IT is one of only two Grade One listed buildings in the borough of Blackburn and next month it will celebrate its 200th anniversary.

The church of St Mary and St John the Baptist to give it its full title was opened on August 24, 1819 and 200 years later to the day, a special celebratory Mass will be held followed by a buffet lunch at St Bede’s School.

The story of one of East Lancashire’s most recognisable buildings has been told in A History of Pleasington Priory by Stephen Martin Child which was published in 2010 but which is still available to buy.

The foundation stone for the priory was laid on June 6, 1816. It was the gift of the then squire of Pleasington Hall, John Francis Butler.

He had a serious accident falling from his horse and by way of thanks for his survival he resolved to erect a church on the site of the accident.

Architect John Palmer was commissioned to build the church at a cost of around £20,000. Within his design he managed to incorporate every form of architecture from Early English to Regency Gothic.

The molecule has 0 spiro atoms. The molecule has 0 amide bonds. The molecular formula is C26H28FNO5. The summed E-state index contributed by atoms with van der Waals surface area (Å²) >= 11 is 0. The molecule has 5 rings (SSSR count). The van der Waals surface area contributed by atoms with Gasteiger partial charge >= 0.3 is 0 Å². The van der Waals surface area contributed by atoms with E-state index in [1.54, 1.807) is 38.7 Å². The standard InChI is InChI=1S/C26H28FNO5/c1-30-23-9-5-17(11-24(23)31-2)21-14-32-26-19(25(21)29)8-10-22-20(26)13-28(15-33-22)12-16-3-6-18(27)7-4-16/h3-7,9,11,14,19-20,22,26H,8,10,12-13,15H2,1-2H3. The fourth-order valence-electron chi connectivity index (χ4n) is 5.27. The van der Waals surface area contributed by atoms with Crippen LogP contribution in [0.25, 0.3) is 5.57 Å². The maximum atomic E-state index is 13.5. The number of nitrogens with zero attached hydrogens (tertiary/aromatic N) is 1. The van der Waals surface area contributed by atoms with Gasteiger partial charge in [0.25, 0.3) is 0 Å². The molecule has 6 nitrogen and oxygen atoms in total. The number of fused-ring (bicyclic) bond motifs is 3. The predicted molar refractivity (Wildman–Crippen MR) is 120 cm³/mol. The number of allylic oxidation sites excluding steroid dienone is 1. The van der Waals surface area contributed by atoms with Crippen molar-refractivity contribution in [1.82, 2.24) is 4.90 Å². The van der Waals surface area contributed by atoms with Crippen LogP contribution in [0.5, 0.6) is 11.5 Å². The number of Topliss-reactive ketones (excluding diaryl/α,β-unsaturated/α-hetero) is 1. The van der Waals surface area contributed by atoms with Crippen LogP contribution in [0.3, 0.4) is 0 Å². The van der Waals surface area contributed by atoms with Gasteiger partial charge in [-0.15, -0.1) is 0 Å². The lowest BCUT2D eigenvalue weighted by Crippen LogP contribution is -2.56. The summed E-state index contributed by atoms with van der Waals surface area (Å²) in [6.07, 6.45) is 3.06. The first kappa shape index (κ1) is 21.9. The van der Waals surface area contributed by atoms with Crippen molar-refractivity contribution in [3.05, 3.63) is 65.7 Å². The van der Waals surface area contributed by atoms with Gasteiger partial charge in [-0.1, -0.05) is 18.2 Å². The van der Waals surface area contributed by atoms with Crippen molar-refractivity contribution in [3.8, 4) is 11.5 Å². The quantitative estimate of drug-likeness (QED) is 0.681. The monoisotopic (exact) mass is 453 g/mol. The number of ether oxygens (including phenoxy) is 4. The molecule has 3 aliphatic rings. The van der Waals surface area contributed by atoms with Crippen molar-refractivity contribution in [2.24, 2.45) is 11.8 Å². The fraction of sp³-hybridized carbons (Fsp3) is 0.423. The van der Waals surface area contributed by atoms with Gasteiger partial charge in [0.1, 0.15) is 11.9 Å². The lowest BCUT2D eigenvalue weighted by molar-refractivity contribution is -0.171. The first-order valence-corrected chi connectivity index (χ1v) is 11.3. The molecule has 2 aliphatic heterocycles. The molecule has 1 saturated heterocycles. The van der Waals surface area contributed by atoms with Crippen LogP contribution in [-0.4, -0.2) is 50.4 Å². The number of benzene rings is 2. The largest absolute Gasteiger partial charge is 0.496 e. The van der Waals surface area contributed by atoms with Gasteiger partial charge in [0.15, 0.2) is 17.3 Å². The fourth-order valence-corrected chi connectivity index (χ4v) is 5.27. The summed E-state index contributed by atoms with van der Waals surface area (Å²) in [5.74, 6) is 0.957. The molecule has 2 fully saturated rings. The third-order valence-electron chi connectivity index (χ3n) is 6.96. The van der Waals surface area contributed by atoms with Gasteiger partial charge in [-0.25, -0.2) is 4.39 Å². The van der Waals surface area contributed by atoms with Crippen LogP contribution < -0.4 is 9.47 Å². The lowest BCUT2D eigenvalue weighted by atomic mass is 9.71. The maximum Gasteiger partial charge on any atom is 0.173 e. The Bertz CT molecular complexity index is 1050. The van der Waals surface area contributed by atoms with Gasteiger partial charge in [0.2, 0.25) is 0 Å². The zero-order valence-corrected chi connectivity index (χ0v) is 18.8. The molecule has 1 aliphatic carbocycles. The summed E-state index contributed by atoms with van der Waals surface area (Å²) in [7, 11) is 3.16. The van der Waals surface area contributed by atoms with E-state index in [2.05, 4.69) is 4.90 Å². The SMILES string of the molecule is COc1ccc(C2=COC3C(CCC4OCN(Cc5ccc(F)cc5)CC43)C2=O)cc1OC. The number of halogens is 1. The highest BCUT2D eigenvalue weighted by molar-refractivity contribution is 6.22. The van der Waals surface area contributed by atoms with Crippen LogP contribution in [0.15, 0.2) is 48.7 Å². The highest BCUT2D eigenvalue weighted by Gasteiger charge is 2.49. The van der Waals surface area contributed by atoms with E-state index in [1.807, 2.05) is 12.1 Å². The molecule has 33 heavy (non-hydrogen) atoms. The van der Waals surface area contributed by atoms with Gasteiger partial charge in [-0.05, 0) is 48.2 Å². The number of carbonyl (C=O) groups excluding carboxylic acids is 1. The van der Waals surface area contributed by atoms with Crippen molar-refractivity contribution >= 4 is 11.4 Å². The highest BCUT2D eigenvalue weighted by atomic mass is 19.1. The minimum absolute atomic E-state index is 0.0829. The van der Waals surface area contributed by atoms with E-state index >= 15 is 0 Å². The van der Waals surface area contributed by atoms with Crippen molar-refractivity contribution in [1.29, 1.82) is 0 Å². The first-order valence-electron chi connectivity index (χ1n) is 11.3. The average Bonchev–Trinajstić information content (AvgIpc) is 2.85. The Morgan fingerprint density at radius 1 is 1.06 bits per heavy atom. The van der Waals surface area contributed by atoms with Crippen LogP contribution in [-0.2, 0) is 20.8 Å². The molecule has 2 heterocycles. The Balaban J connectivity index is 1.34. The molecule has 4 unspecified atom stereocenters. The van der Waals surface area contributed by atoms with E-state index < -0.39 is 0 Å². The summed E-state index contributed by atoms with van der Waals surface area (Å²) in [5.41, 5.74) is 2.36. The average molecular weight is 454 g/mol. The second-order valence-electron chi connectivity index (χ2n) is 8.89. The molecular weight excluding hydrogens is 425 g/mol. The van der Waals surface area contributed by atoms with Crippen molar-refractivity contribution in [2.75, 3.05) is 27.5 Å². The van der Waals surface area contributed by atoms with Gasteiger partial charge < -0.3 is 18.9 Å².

Compared to modern building projects, the number of people involved in constructing the church was remarkably small - just one sculptor (Thomas Owen), three stone workers, four builders, two labourers and two carters to complete an ornate building 115 feet long, 48 feet wide and 86 feet high.

The magnificent stained glass windows, which are a main feature of the church, were donated in 1913 by Canon John A Burke, parish priest of St Mary’s Church, Islington, Blackburn.

In 1961, the Priory was in need of major repairs which would cost around £30,000. The parish priest at the time said it was too much money to spend on a church when the majority of people attended Mass in nearby Cherry Tree or Feniscowles.

Initially facing demolition, a protection order was put on the building, and in 1990 the re-ordering of the Priory began with the original stonework being exposed after faulty plaster was removed, a central column at the back of the church was taken out and a new altar was constructed creating the Priory as we know it today.